Can I ask my noble and learned friend whether the current regulations deal with this situation? If an advocate is employed by company A, could he act for a subsidiary of that company and vice versa? I do not know the answer--it may be irrelevant--but it occurs to me that a difficulty might arise in that respect.
Lord Hacking: The noble and learned Lord the Lord Chancellor need not have apologised at all to the Committee for giving such clear guidance on how he sees the rights of audience progressing forward in relation to employed advocates. I am very grateful to the noble and learned Lord for that careful and forward thinking statement. It is to be welcomed that rights of audience should be extended to employed advocates, not only to those who appear in the Crown Courts but to other very well qualified lawyers in administrative bodies such as the financial services. There are some very highly qualified lawyers in the Financial Services Authority.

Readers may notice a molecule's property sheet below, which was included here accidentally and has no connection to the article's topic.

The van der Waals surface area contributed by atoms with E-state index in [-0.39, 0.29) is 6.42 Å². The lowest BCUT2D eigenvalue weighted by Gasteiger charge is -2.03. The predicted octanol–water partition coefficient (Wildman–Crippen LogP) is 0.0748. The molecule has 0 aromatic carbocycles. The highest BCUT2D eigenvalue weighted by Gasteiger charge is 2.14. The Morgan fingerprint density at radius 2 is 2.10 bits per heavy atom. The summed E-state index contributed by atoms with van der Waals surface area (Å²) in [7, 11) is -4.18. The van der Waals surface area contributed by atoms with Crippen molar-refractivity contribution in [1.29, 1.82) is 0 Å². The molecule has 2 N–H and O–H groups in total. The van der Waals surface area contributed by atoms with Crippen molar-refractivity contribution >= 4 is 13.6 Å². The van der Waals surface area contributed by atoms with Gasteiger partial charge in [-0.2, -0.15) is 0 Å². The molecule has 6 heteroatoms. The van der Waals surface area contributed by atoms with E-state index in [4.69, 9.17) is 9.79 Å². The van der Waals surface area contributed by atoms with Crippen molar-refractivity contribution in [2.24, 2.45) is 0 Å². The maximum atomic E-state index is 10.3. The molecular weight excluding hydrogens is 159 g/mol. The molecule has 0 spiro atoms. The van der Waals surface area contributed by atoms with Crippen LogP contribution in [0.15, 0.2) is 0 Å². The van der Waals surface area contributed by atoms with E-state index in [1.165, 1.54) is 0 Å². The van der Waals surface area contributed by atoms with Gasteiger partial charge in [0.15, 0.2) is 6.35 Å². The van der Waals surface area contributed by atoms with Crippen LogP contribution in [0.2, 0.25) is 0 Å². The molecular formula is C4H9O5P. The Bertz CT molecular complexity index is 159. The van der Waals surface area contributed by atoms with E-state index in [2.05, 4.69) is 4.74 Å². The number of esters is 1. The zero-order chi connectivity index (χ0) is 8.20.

I have some concern, however, about the third matter which the noble and learned Lord explained at length: the position of employed lawyers outside such bodies as the Crown Prosecution Service, regulatory authorities and so forth; in other words, those in consultancy agencies, accountancy firms and the like. While the noble and learned Lord does not close the door in future, the difficulty lies in seeing how those lawyers can obtain rights of audience. They will certainly not get them under the umbrella of established authorised bodies. One has only to look at the history of the long debates on employed advocates and debates in the Bar Council to know of the intense opposition that is likely to arise over those lawyers being given rights of audience. I am aware of the management consultancy cited by my noble and learned friend Lord Borrie. I have seen its lawyers appearing in arbitrations where they have full rights of audience. The competence and professional ability of the lawyers in that organisation is of the highest order. The difficulty is that the authorised bodies will oppose such lawyers being given rights of audience, and their only route will be to establish themselves as an authorised body and go through that very extensive procedure before they are given rights of audience.